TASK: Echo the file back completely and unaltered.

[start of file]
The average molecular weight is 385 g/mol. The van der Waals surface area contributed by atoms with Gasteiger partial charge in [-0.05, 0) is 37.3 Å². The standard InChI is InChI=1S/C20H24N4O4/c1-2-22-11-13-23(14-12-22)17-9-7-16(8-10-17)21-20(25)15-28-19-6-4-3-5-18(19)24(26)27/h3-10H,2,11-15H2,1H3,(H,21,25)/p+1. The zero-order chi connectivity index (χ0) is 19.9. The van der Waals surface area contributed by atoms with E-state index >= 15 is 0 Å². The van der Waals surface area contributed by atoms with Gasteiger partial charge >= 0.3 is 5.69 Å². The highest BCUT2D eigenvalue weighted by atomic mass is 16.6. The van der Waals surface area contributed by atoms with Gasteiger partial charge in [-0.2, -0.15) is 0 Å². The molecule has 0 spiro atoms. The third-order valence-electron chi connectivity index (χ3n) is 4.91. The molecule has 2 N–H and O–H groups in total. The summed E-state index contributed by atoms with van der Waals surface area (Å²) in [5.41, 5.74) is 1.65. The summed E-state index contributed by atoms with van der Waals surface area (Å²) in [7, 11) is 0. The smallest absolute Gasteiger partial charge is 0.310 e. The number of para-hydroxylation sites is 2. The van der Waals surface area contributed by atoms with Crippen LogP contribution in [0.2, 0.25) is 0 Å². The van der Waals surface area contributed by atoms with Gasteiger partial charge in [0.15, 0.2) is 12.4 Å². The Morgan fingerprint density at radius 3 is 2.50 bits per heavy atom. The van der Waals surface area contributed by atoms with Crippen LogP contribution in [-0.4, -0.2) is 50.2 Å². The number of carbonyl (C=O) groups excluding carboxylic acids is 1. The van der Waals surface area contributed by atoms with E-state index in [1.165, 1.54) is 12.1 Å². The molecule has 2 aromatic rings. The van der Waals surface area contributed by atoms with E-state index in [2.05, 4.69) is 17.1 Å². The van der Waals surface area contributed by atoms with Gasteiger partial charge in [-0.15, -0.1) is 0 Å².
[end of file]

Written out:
The average molecular weight is 385 g/mol. The van der Waals surface area contributed by atoms with Gasteiger partial charge in [-0.05, 0) is 37.3 Å². The standard InChI is InChI=1S/C20H24N4O4/c1-2-22-11-13-23(14-12-22)17-9-7-16(8-10-17)21-20(25)15-28-19-6-4-3-5-18(19)24(26)27/h3-10H,2,11-15H2,1H3,(H,21,25)/p+1. The zero-order chi connectivity index (χ0) is 19.9. The van der Waals surface area contributed by atoms with E-state index >= 15 is 0 Å². The van der Waals surface area contributed by atoms with Gasteiger partial charge >= 0.3 is 5.69 Å². The highest BCUT2D eigenvalue weighted by atomic mass is 16.6. The van der Waals surface area contributed by atoms with Gasteiger partial charge in [-0.2, -0.15) is 0 Å². The molecule has 0 spiro atoms. The third-order valence-electron chi connectivity index (χ3n) is 4.91. The molecule has 2 N–H and O–H groups in total. The summed E-state index contributed by atoms with van der Waals surface area (Å²) in [5.41, 5.74) is 1.65. The summed E-state index contributed by atoms with van der Waals surface area (Å²) in [7, 11) is 0. The smallest absolute Gasteiger partial charge is 0.310 e. The number of para-hydroxylation sites is 2. The van der Waals surface area contributed by atoms with Crippen LogP contribution in [0.2, 0.25) is 0 Å². The van der Waals surface area contributed by atoms with Gasteiger partial charge in [0.15, 0.2) is 12.4 Å². The Morgan fingerprint density at radius 3 is 2.50 bits per heavy atom. The van der Waals surface area contributed by atoms with Crippen LogP contribution in [-0.4, -0.2) is 50.2 Å². The number of carbonyl (C=O) groups excluding carboxylic acids is 1. The van der Waals surface area contributed by atoms with E-state index in [1.165, 1.54) is 12.1 Å². The molecule has 2 aromatic rings. The van der Waals surface area contributed by atoms with E-state index in [2.05, 4.69) is 17.1 Å². The van der Waals surface area contributed by atoms with Gasteiger partial charge in [-0.15, -0.1) is 0 Å².